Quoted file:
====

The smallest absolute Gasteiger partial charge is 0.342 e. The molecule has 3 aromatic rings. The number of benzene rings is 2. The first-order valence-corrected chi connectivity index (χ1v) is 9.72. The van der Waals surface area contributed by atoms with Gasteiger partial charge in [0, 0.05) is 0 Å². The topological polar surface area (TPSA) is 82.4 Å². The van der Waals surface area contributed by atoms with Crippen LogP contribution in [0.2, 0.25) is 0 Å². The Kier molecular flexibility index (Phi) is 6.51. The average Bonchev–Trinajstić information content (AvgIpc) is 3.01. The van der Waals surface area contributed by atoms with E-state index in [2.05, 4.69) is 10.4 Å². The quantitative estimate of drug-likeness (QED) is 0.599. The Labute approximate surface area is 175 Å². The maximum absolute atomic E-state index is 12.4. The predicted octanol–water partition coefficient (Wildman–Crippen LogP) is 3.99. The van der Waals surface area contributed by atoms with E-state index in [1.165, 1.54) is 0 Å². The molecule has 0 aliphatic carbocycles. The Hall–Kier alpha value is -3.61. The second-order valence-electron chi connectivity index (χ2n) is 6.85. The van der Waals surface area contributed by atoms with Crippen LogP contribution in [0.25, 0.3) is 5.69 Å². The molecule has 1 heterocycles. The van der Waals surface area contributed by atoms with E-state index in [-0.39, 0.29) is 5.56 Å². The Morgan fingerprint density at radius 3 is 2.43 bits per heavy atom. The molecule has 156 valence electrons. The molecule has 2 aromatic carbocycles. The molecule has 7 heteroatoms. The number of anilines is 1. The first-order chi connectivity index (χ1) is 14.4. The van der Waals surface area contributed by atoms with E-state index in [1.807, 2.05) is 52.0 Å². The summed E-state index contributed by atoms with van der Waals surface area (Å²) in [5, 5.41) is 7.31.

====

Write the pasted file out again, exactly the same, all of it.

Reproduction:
The smallest absolute Gasteiger partial charge is 0.342 e. The molecule has 3 aromatic rings. The number of benzene rings is 2. The first-order valence-corrected chi connectivity index (χ1v) is 9.72. The van der Waals surface area contributed by atoms with Gasteiger partial charge in [0, 0.05) is 0 Å². The topological polar surface area (TPSA) is 82.4 Å². The van der Waals surface area contributed by atoms with Crippen LogP contribution in [0.2, 0.25) is 0 Å². The Kier molecular flexibility index (Phi) is 6.51. The average Bonchev–Trinajstić information content (AvgIpc) is 3.01. The van der Waals surface area contributed by atoms with E-state index in [2.05, 4.69) is 10.4 Å². The quantitative estimate of drug-likeness (QED) is 0.599. The Labute approximate surface area is 175 Å². The maximum absolute atomic E-state index is 12.4. The predicted octanol–water partition coefficient (Wildman–Crippen LogP) is 3.99. The van der Waals surface area contributed by atoms with E-state index in [1.165, 1.54) is 0 Å². The molecule has 0 aliphatic carbocycles. The Hall–Kier alpha value is -3.61. The second-order valence-electron chi connectivity index (χ2n) is 6.85. The van der Waals surface area contributed by atoms with Crippen LogP contribution in [0.25, 0.3) is 5.69 Å². The molecule has 1 heterocycles. The van der Waals surface area contributed by atoms with E-state index in [-0.39, 0.29) is 5.56 Å². The Morgan fingerprint density at radius 3 is 2.43 bits per heavy atom. The molecule has 156 valence electrons. The molecule has 2 aromatic carbocycles. The molecule has 7 heteroatoms. The number of anilines is 1. The first-order chi connectivity index (χ1) is 14.4. The van der Waals surface area contributed by atoms with E-state index in [1.807, 2.05) is 52.0 Å². The summed E-state index contributed by atoms with van der Waals surface area (Å²) in [5, 5.41) is 7.31.